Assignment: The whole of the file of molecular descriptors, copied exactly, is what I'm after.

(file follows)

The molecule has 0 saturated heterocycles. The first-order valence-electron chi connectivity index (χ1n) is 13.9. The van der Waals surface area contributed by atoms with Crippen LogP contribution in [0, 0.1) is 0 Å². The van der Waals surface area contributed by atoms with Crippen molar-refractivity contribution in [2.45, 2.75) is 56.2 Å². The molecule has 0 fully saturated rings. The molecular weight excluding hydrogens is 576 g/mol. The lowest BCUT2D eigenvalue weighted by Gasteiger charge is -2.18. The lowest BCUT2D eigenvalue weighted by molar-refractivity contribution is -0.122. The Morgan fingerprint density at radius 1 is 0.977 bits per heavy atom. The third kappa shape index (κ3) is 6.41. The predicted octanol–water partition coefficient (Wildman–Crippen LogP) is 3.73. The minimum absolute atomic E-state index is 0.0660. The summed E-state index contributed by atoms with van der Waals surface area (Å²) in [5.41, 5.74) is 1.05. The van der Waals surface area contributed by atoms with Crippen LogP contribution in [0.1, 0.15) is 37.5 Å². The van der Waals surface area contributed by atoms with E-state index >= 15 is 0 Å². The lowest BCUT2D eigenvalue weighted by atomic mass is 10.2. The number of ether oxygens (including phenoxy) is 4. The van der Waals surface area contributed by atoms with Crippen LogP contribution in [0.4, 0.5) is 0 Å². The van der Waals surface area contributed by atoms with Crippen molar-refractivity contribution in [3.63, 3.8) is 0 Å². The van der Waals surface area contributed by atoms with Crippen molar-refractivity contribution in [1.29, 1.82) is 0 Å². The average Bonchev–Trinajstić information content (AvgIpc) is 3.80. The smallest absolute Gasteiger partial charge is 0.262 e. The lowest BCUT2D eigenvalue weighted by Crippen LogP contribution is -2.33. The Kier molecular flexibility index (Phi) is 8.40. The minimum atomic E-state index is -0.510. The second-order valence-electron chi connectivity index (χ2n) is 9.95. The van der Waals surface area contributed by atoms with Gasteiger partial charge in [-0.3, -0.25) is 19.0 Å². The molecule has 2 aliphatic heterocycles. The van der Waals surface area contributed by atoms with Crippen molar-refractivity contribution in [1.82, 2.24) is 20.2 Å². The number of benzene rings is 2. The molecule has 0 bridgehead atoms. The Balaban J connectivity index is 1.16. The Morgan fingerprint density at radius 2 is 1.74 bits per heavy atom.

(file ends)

The molecule has 0 saturated heterocycles. The first-order valence-electron chi connectivity index (χ1n) is 13.9. The van der Waals surface area contributed by atoms with Crippen LogP contribution in [0, 0.1) is 0 Å². The van der Waals surface area contributed by atoms with Crippen molar-refractivity contribution in [2.45, 2.75) is 56.2 Å². The molecule has 0 fully saturated rings. The molecular weight excluding hydrogens is 576 g/mol. The lowest BCUT2D eigenvalue weighted by Gasteiger charge is -2.18. The lowest BCUT2D eigenvalue weighted by molar-refractivity contribution is -0.122. The Morgan fingerprint density at radius 1 is 0.977 bits per heavy atom. The third kappa shape index (κ3) is 6.41. The predicted octanol–water partition coefficient (Wildman–Crippen LogP) is 3.73. The minimum absolute atomic E-state index is 0.0660. The summed E-state index contributed by atoms with van der Waals surface area (Å²) in [5.41, 5.74) is 1.05. The van der Waals surface area contributed by atoms with Crippen LogP contribution in [0.1, 0.15) is 37.5 Å². The van der Waals surface area contributed by atoms with E-state index >= 15 is 0 Å². The lowest BCUT2D eigenvalue weighted by atomic mass is 10.2. The number of ether oxygens (including phenoxy) is 4. The van der Waals surface area contributed by atoms with Crippen LogP contribution in [0.4, 0.5) is 0 Å². The van der Waals surface area contributed by atoms with Crippen molar-refractivity contribution in [3.63, 3.8) is 0 Å². The van der Waals surface area contributed by atoms with Crippen molar-refractivity contribution in [1.29, 1.82) is 0 Å². The average Bonchev–Trinajstić information content (AvgIpc) is 3.80. The smallest absolute Gasteiger partial charge is 0.262 e. The lowest BCUT2D eigenvalue weighted by Crippen LogP contribution is -2.33. The Kier molecular flexibility index (Phi) is 8.40. The minimum atomic E-state index is -0.510. The second-order valence-electron chi connectivity index (χ2n) is 9.95. The van der Waals surface area contributed by atoms with Gasteiger partial charge in [-0.3, -0.25) is 19.0 Å². The molecule has 2 aliphatic heterocycles. The van der Waals surface area contributed by atoms with Crippen molar-refractivity contribution in [1.82, 2.24) is 20.2 Å². The number of benzene rings is 2. The molecule has 0 bridgehead atoms. The Balaban J connectivity index is 1.16. The Morgan fingerprint density at radius 2 is 1.74 bits per heavy atom.